The Omicron coronavirus variant is spreading rapidly and has already been found in 89 countries around the world, the World Health Organisation has said.
The number of cases is doubling every 1.5 to three days in areas with community transmission, the UN health agency said in an update on Saturday .
It is also spreading fast in countries with high levels of population immunity, but it is unclear if this is due to the virus’ ability to evade immunity, its increased transmissibility or a combination of both.
Omicron was designated a variant of concern on November 26, soon after it was first detected in South Africa.
Since then it has exploded around the world, but much is still unknown about it, including the severity of the illness it causes.
The variant was first detected in the UK on November 26 and since then cases have rocketed to several thousand a day.
It is now the dominant variant in the UK – with some 54.2% of a sample of new coronavirus cases across England with specimen dates for December 14 and 15 found to be Omicron.
For the last three days, the UK has recorded record-beating daily case rates, with more than 93,000 cases confirmed on Friday, the highest since the pandemic began.
In an update on the unfolding global situation WHO said: ‘There are still limited data on the clinical severity of Omicron.
‘More data are needed to understand the severity profile and how severity is impacted by vaccination and pre-existing immunity.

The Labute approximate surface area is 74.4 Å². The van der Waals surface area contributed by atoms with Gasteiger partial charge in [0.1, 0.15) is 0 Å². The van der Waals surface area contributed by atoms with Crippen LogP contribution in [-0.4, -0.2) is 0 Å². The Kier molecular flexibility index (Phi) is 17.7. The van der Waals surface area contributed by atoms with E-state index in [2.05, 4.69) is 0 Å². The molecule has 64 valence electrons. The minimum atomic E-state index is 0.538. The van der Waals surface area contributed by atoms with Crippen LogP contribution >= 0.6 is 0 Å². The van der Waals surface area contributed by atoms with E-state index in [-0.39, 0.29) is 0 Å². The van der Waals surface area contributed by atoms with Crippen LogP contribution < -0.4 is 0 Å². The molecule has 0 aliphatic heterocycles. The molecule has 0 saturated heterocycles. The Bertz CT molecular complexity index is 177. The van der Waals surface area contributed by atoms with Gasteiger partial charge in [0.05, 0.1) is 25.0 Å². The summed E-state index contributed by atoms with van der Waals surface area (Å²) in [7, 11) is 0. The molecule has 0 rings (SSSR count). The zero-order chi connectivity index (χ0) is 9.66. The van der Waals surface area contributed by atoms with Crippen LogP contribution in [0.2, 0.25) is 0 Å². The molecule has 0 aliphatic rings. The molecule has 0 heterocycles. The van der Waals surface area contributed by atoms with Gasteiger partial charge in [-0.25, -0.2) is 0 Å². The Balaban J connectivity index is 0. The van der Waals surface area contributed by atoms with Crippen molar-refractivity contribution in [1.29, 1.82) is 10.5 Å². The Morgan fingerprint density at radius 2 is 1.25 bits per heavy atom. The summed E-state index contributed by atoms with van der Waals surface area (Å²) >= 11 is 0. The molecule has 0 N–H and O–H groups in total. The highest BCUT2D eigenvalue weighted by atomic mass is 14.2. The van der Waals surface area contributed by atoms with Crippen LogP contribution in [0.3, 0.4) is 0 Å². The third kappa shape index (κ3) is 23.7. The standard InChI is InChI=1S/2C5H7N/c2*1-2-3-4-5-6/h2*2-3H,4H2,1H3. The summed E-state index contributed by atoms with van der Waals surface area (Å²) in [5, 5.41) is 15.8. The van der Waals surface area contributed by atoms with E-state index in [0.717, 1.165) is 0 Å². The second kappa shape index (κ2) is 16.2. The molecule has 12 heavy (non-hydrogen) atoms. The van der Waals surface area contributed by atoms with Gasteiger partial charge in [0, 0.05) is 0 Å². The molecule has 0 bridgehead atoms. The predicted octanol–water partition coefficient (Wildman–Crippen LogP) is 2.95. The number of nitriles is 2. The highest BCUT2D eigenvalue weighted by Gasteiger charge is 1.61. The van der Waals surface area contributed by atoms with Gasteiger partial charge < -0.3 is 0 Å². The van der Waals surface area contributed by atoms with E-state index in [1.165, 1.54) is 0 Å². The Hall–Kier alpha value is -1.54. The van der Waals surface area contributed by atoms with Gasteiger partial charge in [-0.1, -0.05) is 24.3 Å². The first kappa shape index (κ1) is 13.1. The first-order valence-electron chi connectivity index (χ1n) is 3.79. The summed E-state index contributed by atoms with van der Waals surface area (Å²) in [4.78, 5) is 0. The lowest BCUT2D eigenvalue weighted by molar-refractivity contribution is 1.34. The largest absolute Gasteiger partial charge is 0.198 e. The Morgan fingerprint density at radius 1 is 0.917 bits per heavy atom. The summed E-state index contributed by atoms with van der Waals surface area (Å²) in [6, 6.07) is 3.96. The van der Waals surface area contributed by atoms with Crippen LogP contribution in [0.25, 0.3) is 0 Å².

‘There are still limited available data, and no peer-reviewed evidence, on vaccine efficacy or effectiveness to date for Omicron.’
The WHO warned that with cases rising so rapidly, hospitals could be overwhelmed in some places.
‘Hospitalisations in the UK and South Africa continue to rise, and given rapidly increasing case counts, it is possible that many healthcare systems may become quickly overwhelmed,’ it added.
In the face of a surge of cases in the UK there have been reports the government is considering imposing a two-week ‘circuit-breaker’ lockdown after Christmas.
The Financial Times reported that Boris Johnson was presented with a number of options on Friday under a so-called Plan C, ranging from ‘mild guidance to nudge people, right through to lockdown’.
The newspaper quoted allies of the Prime Minister who claimed Mr Johnson still wanted to go down the guidance route, but that he also had to be realistic about the threat of Omicron.
Leaked minutes from Sage, seen by the BBC, said scientists had told ministers that tougher measures need to be brought in ‘very soon’.
The BBC reported the advisers had recommended moving to restrictions seen in step one and two of the easing of lockdown restrictions in the spring.
This included a ban on indoor mixing and indoor hospitality.
They reportedly warned against delaying further interventions until 2022.
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